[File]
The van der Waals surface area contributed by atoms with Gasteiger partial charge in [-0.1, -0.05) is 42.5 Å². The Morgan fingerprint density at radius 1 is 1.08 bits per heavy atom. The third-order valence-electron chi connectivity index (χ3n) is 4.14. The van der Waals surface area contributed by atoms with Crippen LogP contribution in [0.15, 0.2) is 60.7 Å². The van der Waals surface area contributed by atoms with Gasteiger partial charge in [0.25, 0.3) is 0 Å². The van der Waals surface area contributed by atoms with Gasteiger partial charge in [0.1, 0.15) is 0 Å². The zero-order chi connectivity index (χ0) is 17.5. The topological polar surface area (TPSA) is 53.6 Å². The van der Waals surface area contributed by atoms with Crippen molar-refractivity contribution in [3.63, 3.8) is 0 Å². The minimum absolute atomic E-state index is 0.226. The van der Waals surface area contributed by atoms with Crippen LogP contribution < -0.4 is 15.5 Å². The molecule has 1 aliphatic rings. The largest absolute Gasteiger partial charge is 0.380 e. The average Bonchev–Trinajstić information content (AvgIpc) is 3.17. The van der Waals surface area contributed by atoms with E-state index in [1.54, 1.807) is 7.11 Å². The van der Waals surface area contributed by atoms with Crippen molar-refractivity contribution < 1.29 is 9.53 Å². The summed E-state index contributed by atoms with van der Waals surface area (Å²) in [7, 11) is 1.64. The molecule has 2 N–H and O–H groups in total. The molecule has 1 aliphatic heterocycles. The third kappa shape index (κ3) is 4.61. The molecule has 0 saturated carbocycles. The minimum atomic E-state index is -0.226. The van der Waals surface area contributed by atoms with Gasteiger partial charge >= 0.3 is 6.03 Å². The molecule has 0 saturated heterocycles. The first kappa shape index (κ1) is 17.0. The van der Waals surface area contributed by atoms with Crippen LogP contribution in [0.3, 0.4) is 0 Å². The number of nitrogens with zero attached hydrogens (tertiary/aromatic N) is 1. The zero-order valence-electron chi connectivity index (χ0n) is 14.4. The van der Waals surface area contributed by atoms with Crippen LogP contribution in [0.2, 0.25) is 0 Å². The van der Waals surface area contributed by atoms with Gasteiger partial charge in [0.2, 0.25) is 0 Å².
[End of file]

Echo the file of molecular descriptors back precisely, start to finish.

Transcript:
The van der Waals surface area contributed by atoms with Gasteiger partial charge in [-0.1, -0.05) is 42.5 Å². The Morgan fingerprint density at radius 1 is 1.08 bits per heavy atom. The third-order valence-electron chi connectivity index (χ3n) is 4.14. The van der Waals surface area contributed by atoms with Crippen LogP contribution in [0.15, 0.2) is 60.7 Å². The van der Waals surface area contributed by atoms with Gasteiger partial charge in [0.25, 0.3) is 0 Å². The van der Waals surface area contributed by atoms with Gasteiger partial charge in [0.1, 0.15) is 0 Å². The zero-order chi connectivity index (χ0) is 17.5. The topological polar surface area (TPSA) is 53.6 Å². The van der Waals surface area contributed by atoms with Crippen molar-refractivity contribution in [3.63, 3.8) is 0 Å². The minimum absolute atomic E-state index is 0.226. The van der Waals surface area contributed by atoms with Crippen LogP contribution < -0.4 is 15.5 Å². The molecule has 1 aliphatic rings. The largest absolute Gasteiger partial charge is 0.380 e. The average Bonchev–Trinajstić information content (AvgIpc) is 3.17. The van der Waals surface area contributed by atoms with E-state index in [1.54, 1.807) is 7.11 Å². The van der Waals surface area contributed by atoms with Crippen molar-refractivity contribution < 1.29 is 9.53 Å². The summed E-state index contributed by atoms with van der Waals surface area (Å²) in [7, 11) is 1.64. The molecule has 2 N–H and O–H groups in total. The molecule has 1 aliphatic heterocycles. The third kappa shape index (κ3) is 4.61. The molecule has 0 saturated carbocycles. The minimum atomic E-state index is -0.226. The van der Waals surface area contributed by atoms with Gasteiger partial charge >= 0.3 is 6.03 Å². The molecule has 0 saturated heterocycles. The first kappa shape index (κ1) is 17.0. The van der Waals surface area contributed by atoms with Crippen LogP contribution in [0.3, 0.4) is 0 Å². The number of nitrogens with zero attached hydrogens (tertiary/aromatic N) is 1. The zero-order valence-electron chi connectivity index (χ0n) is 14.4. The van der Waals surface area contributed by atoms with Crippen LogP contribution in [0.2, 0.25) is 0 Å². The van der Waals surface area contributed by atoms with Gasteiger partial charge in [0.2, 0.25) is 0 Å².